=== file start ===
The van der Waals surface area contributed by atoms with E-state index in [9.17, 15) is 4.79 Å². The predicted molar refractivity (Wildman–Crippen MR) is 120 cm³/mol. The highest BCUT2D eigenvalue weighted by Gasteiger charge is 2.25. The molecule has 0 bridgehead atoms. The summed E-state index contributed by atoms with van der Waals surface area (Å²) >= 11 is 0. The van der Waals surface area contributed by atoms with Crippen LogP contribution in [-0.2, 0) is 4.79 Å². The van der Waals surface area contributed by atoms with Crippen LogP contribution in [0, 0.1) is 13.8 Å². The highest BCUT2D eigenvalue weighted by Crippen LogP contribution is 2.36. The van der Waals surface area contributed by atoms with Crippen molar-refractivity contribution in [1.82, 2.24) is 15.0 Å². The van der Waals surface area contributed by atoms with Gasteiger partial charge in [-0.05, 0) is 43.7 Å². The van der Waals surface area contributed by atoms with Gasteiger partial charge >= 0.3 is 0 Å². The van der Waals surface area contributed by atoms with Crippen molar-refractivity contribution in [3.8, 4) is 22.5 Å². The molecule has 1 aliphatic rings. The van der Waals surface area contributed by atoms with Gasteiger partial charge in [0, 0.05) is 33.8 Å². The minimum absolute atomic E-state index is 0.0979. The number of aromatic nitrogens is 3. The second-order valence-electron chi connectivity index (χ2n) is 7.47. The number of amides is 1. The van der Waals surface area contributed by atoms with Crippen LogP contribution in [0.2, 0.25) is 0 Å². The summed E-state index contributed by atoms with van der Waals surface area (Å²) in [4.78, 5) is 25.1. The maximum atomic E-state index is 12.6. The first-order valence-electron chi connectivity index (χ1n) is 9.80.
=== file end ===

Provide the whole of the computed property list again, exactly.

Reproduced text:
The van der Waals surface area contributed by atoms with E-state index in [9.17, 15) is 4.79 Å². The predicted molar refractivity (Wildman–Crippen MR) is 120 cm³/mol. The highest BCUT2D eigenvalue weighted by Gasteiger charge is 2.25. The molecule has 0 bridgehead atoms. The summed E-state index contributed by atoms with van der Waals surface area (Å²) >= 11 is 0. The van der Waals surface area contributed by atoms with Crippen LogP contribution in [-0.2, 0) is 4.79 Å². The van der Waals surface area contributed by atoms with Crippen LogP contribution in [0, 0.1) is 13.8 Å². The highest BCUT2D eigenvalue weighted by Crippen LogP contribution is 2.36. The van der Waals surface area contributed by atoms with Crippen molar-refractivity contribution in [1.82, 2.24) is 15.0 Å². The van der Waals surface area contributed by atoms with Gasteiger partial charge in [-0.05, 0) is 43.7 Å². The van der Waals surface area contributed by atoms with Gasteiger partial charge >= 0.3 is 0 Å². The van der Waals surface area contributed by atoms with Crippen molar-refractivity contribution in [3.8, 4) is 22.5 Å². The molecule has 1 aliphatic rings. The van der Waals surface area contributed by atoms with Gasteiger partial charge in [0, 0.05) is 33.8 Å². The minimum absolute atomic E-state index is 0.0979. The number of aromatic nitrogens is 3. The second-order valence-electron chi connectivity index (χ2n) is 7.47. The number of amides is 1. The van der Waals surface area contributed by atoms with Crippen LogP contribution in [0.2, 0.25) is 0 Å². The summed E-state index contributed by atoms with van der Waals surface area (Å²) in [4.78, 5) is 25.1. The maximum atomic E-state index is 12.6. The first-order valence-electron chi connectivity index (χ1n) is 9.80.